united states project

Colorado loses another top political reporter— this time to PR

July 15, 2015

The congratulations from fellow journalists in Colorado started sadly marching down my Twitter feed like a funeral procession sometime before noon Mountain Time. Lynn Bartels, a legendary political reporter for 16 years at the Rocky Mountain News and six at The Denver Post, had taken a buyout. She’ll be the new communications director for Colorado’s Republican secretary of state. She’s the second top-shelf politics reporter in Colorado to leave in a matter of months since TV reporter Eli Stokols departed for Washington, DC in April.

The sentiments on social media were largely the same: Great day for Lynn. Sad day for journalism.

Earlier this year Bartels had been given a special shoutout as a “longtime stalwart” by The Washington Post blog The Fix in its annual list of best state political reporters. Rachel Maddow had tapped her as her political attache for the inside scoop on the Colorado midterm elections when a segment on Maddow’s show aired from Denver in the fall.

On Twitter, Colorado’s politerati recalled Bartels’ “blunt calling of BS,” or how she treated people “like humans instead of stories.” A political consultant said Colorado politics “just got a lot dumber.” A current congressman said coverage here will “never be the same.”

Why did Bartels leave The Denver Post? The newspaper here on the Rocky Mountain Front Range is in a period of upheaval like many American newspapers, and Colorado is often viewed as America in miniature. A new wave of buyouts recently crashed over the newsroom, and Bartels grabbed one. And so she leaves The Denver Post, a newspaper that was her life line the last time the journalism industry tossed her overboard when the Rocky Mountain News folded in 2009 after 150 years.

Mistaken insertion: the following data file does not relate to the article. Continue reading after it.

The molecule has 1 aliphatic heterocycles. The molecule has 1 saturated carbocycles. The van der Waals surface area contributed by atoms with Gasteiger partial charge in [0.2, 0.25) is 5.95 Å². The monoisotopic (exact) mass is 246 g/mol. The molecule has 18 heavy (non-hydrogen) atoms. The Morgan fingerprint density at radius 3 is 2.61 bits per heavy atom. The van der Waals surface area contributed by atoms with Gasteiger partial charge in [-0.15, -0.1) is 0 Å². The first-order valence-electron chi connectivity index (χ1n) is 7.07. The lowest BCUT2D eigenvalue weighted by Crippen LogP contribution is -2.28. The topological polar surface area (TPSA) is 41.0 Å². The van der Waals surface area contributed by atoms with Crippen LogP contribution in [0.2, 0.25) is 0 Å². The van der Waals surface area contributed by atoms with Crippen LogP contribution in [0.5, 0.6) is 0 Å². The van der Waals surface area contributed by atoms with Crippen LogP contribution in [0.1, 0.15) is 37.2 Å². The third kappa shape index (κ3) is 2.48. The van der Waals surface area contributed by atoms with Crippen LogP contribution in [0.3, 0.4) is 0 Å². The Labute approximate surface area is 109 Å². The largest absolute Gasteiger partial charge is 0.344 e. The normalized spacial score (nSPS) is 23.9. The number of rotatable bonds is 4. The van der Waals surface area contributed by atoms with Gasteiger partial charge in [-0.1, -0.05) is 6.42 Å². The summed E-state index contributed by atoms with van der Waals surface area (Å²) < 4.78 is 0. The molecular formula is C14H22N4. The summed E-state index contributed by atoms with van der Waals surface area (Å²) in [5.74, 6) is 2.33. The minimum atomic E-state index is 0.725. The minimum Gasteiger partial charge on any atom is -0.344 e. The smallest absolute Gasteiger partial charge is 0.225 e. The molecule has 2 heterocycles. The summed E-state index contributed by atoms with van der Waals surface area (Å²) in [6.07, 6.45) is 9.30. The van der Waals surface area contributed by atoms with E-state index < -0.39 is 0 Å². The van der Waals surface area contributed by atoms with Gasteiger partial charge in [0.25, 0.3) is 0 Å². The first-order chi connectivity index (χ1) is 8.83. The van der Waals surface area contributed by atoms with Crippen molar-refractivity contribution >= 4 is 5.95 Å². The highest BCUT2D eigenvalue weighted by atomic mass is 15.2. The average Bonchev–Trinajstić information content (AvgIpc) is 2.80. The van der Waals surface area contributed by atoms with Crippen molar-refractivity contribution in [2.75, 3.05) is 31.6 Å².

“It’s going to be really strange and difficult and hard, and probably wonderful at the same time,” Bartels, a self-described workaholic, told me over the phone today about her new gig, which she’ll start Aug. 10. Journalism is all she’s done for the past 35 years. When she decided to leave she said she cried about as hard as she did when her father recently passed away. But like another reporter I recently wrote about leaving the news business for PR, she cited the long work hours.

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“I will say a big factor for me was my family. I will just say that there was basically an intervention,” Bartels said. “If you are going to take the buyout, you’re going to take this state job, which is more a 40-hour workweek.”

In wishing her the best on Twitter, former Denver Post reporter Tim Hoover said he knew “it was a difficult decision.” Hoover is now a director of communications himself at a nonprofit policy think tank.

The official news of Bartels’ departure came on the same day former Rocky Mountain News media critic Jason Salzman, now a communications consultant, published a depressing post at his BigMedia blog: “Stop shrugging or laughing at the collapse of The Denver Post and Colorado journalism.” (The timing was entirely coincidental, he told me.)

Bartels is survived by more than 100 reporters, editors, photographers and other newsroom staffers, according to the paper’s online newsroom directory.

Corey Hutchins is CJR’s correspondent based in Colorado, where he teaches journalism at Colorado College. A former alt-weekly reporter in South Carolina, he was twice named journalist of the year in the weekly division by the SC Press Association. Hutchins writes about politics and media for the Colorado Independent and worked on the State Integrity Investigation at the Center for Public Integrity; he has contributed to Slate, The Nation, the Washington Post, and others. Follow him on Twitter @coreyhutchins or email him at coreyhutchins@gmail.com.